Everyone leads with yesterday's action on Wall St. Nobody calls it a "crash." At USA Today, it's a "global stock market blowout." At the Los Angeles Times, it's a "sell-off." The Wall Street Journal goes with "correction." The New York Times favors "plunge," the Washington Post, "waves of selling."
Despite the one-day loss of almost $700 billion in stock value and the halting of trading, not once but twice, by tripped "circuit-breakers," the papers make the non-crash case in their primary reporting. They all point out that the 7.2 percent drop in the Dow was far less than the 22.6 percent drop in 1987, and not even among the top ten biggest one-day percentage losses. (It was 12th.) And that the Dow is still up over 11 percent for the year. The WP produces a particularly interesting pro-calm nugget: It has the chairman of the Chicago Mercantile Exchange saying that within a couple of hours after the Big Board closed, nearly 80 percent of his market's traders had paid off what they owed from the day's trades. This, notes the Post, is a sign that firms are healthy enough to absorb their losses.
And the NYT observes that thus far the stock market has not seen the explosive growth in volume that characterized the 1987 crash. (But, notes the WP, there was one growth of volume compared to 1987--that of on-line trading, which as a result yesterday provided poor to non-existent execution.)
The WSJ quotes one brokerage house stock expert to the effect that the Fed isn't tightening, interest rates aren't rising and there isn't a recession in sight. The paper also quotes a second Wall Streeter saying, "There is no sense of urgency like in 1987..It seemed far too quiet for a day with almost 700 million shares traded and a Dow off 550 points." Then the Journal tries to take the temperature of people off the Street, but in doing so, demonstrates a bit of a tin ear about the typical investor, since the paper immediately comes up with a West Hollywood hair stylist getting his Mercedes Benz washed, and a New York psychotherapist who spent a session calming a patient thinking about selling.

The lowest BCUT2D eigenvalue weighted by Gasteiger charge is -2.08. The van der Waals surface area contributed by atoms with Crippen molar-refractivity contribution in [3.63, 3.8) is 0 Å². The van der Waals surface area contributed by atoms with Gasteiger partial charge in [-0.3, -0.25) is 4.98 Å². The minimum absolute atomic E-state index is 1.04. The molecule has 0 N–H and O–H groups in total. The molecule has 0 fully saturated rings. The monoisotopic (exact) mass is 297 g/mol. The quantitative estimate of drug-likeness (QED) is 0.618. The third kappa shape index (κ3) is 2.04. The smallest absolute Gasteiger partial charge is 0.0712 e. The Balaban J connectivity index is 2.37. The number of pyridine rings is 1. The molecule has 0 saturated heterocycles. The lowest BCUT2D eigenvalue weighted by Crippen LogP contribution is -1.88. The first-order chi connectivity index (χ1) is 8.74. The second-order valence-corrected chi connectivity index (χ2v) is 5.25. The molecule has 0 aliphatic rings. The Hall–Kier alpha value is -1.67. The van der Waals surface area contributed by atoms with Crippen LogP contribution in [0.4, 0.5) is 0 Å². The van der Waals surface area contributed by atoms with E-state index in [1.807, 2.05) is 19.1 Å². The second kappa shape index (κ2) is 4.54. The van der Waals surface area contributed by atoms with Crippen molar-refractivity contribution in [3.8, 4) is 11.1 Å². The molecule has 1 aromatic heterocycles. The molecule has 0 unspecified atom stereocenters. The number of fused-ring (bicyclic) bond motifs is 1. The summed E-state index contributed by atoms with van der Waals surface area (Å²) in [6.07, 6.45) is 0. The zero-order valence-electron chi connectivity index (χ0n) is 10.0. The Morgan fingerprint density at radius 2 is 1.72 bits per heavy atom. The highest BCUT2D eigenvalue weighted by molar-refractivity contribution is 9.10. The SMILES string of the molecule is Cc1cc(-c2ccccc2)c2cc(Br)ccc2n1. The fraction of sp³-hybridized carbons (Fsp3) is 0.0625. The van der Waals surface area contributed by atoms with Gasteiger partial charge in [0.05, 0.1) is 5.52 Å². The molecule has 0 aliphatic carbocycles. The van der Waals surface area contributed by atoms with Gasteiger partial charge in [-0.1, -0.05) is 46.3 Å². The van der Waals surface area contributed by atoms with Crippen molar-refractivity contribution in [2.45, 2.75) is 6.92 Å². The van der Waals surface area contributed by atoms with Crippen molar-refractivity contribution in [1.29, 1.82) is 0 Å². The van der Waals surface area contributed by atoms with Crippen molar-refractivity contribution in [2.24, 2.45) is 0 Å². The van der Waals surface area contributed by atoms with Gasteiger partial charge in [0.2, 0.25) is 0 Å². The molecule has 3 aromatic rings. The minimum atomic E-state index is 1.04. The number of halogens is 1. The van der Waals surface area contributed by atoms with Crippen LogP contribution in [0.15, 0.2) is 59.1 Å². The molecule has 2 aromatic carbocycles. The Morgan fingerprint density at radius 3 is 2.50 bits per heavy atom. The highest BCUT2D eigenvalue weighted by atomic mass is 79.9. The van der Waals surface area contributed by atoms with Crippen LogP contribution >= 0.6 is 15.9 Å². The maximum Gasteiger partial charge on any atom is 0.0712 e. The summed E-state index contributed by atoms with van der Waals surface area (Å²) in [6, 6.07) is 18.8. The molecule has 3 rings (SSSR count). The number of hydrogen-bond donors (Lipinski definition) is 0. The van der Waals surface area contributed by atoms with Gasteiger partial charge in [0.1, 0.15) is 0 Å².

The WSJ says that the day's events show one thing above all else: "To an extent never seen before, the world's stock markets are interconnected and co-dependent. When one market quakes, others can tremble." Indeed, the papers say another down Dow day is likely today based on poor Tuesday openings in the Asian markets.
Despite the generally evenhanded reporting, there are still some hyper graphic elements. Both USAT and the LAT run their headlines in extremely bold type. And to boot, the LAT's is a six-column banner. And (as was pointed out to this column by Tim Ferguson of Forbes) somebody should tell the photo editors that those pictures of anguished-looking floor traders that so often run with "sell-off" stories are a bit misleading. Those traders aren't necessarily bummed out when markets go down big-time. They're just tired. Unless they're carrying their own long positions, they make money on their transactions either way.